Robert De Niro, Al Pacino, Joe Pesci, Harvey Keitel, Ray Romano, Bobby Cannavale, Anna Paquin
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From the opening tracking shot and accompanying song – a la Mean Streets – we are reminded that we’re in vintage Martin Scorsese territory here. But the self-referential elements are sparing, appropriate and – like everything else about this phenomenal movie – pitch-perfect. It’s a rollicking good yarn which evolves and slows down into something nuanced and emotionally intense, becoming even better in the process.
Robert De Niro plays Frank Sheeran, a WWII veteran who goes to work for the Mafia. (“I heard you paint houses”, one of his Mob superiors euphemistically says.) It’s one of the finest and most riveting portrayals in his career. The action unfolds at different points in the Fifties, Sixties and Seventies (the much-heralded “de-aging” works fine, incidentally), and the period detail is spot-on, but it’s the less tangible strengths – a cumulative sense of gravitas, for instance – which impress most.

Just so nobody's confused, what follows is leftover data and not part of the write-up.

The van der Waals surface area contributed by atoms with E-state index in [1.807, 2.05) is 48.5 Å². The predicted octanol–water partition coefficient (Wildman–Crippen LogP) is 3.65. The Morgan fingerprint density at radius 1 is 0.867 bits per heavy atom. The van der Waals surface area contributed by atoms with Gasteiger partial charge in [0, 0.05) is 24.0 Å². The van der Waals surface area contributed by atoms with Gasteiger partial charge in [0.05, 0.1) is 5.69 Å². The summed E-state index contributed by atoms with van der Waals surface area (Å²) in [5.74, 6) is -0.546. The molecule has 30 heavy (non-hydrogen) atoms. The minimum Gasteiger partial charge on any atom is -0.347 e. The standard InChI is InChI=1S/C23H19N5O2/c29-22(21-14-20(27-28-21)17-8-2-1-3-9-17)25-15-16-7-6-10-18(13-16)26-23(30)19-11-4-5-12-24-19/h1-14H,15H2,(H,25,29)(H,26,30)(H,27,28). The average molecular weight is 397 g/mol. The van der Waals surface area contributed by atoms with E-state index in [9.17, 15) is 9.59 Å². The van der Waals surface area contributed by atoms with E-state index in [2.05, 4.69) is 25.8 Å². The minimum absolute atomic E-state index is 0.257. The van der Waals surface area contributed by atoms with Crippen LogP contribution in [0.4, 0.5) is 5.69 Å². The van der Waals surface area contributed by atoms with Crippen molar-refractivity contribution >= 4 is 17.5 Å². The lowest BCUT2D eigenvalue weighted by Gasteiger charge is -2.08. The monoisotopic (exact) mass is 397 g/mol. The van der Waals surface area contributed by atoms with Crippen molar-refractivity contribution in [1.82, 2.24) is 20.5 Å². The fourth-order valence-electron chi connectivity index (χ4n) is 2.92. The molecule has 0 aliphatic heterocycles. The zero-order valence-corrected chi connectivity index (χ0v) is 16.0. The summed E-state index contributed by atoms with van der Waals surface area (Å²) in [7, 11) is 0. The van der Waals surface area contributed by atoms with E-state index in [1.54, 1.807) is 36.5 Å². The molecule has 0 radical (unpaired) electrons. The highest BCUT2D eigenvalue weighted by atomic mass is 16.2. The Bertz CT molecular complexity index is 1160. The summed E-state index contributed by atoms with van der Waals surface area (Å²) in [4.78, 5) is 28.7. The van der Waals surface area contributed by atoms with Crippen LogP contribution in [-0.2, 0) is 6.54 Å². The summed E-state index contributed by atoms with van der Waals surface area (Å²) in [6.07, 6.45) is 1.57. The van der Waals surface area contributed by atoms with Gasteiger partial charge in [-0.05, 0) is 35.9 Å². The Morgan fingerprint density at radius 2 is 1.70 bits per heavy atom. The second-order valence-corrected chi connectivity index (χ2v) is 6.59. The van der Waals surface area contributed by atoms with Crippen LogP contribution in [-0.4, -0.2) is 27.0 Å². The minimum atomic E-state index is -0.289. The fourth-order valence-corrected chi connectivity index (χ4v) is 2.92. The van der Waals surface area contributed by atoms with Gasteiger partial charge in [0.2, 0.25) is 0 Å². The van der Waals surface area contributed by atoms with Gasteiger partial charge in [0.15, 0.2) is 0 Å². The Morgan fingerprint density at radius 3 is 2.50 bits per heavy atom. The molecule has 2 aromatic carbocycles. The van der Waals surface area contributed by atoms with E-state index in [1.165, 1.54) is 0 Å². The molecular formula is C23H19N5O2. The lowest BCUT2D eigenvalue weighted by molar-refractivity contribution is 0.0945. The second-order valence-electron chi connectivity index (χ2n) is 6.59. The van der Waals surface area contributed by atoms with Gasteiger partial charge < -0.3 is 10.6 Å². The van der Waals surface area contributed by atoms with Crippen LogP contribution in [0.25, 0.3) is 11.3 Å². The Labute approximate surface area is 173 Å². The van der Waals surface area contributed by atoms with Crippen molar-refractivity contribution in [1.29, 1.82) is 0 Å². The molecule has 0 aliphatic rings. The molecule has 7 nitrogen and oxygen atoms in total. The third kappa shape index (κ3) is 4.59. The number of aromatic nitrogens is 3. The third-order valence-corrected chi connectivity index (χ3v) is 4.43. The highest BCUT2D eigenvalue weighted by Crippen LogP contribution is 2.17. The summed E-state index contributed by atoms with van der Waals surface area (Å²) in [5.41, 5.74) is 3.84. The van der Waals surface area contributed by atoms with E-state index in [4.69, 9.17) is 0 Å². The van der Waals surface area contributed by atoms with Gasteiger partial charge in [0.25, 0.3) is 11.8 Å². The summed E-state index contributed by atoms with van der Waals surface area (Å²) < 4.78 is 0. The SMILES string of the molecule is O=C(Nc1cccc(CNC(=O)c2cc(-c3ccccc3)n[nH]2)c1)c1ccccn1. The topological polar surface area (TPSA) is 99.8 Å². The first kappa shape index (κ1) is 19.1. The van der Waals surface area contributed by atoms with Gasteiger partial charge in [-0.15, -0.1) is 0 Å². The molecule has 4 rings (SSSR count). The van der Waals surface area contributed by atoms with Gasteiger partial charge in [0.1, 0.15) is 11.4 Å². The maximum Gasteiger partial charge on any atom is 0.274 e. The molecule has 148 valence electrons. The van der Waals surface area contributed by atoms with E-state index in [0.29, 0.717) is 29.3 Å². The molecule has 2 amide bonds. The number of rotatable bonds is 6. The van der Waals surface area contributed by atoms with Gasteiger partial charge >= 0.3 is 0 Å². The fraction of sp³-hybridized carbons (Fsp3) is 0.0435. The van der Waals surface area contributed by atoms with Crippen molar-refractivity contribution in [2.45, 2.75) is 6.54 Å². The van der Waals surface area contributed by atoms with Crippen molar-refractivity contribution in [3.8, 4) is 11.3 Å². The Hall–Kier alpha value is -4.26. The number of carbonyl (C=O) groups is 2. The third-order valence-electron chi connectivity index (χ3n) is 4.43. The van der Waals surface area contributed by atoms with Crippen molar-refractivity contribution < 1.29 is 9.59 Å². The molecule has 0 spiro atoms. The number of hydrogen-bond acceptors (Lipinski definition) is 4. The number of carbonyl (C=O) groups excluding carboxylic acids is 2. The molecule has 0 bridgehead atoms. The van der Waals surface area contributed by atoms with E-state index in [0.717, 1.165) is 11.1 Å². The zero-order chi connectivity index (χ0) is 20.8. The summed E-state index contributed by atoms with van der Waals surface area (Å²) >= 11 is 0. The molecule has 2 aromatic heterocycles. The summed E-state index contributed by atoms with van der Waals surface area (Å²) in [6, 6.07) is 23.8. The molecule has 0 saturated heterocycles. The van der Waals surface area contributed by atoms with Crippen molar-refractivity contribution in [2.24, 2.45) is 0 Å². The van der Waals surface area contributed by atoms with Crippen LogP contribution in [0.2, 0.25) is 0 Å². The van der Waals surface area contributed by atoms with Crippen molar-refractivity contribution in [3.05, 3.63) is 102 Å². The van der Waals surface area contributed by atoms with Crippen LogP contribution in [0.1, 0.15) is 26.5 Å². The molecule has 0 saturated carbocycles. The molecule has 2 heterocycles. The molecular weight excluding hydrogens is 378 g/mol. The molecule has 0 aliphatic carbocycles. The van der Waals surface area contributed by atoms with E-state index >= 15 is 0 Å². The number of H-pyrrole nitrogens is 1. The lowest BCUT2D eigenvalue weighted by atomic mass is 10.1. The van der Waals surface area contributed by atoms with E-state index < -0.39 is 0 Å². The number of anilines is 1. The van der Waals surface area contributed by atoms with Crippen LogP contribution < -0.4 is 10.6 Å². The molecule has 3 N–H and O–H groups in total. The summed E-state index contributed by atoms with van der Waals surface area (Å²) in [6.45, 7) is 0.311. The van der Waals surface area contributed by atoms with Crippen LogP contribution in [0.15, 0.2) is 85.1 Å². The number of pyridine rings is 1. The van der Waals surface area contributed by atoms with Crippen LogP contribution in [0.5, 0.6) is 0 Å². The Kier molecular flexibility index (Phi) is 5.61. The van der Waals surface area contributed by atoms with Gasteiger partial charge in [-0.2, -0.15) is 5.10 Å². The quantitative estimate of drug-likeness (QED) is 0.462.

The less you know about the plot going in the better. Suffice to say that if you’re familiar with the story of Teamsters union boss Jimmy Hoffa (Al Pacino), you’ll be able to imagine some of the contending forces at play, and the elements of suspense. As depicted here, Hoffa is garrulous, stubborn and somewhat neurotic yet charismatic, and Pacino makes the contradictions believable.
The Irishman is exciting and a visual delight, and also a brilliant character study; above all, it’s a late triumph. Everyone and everything in it is great: cinematography, acting (especially by De Niro and Pacino), dialogue, music, Scorsese’s direction, you name it… It’s his best film since Raging Bull. Do not miss it.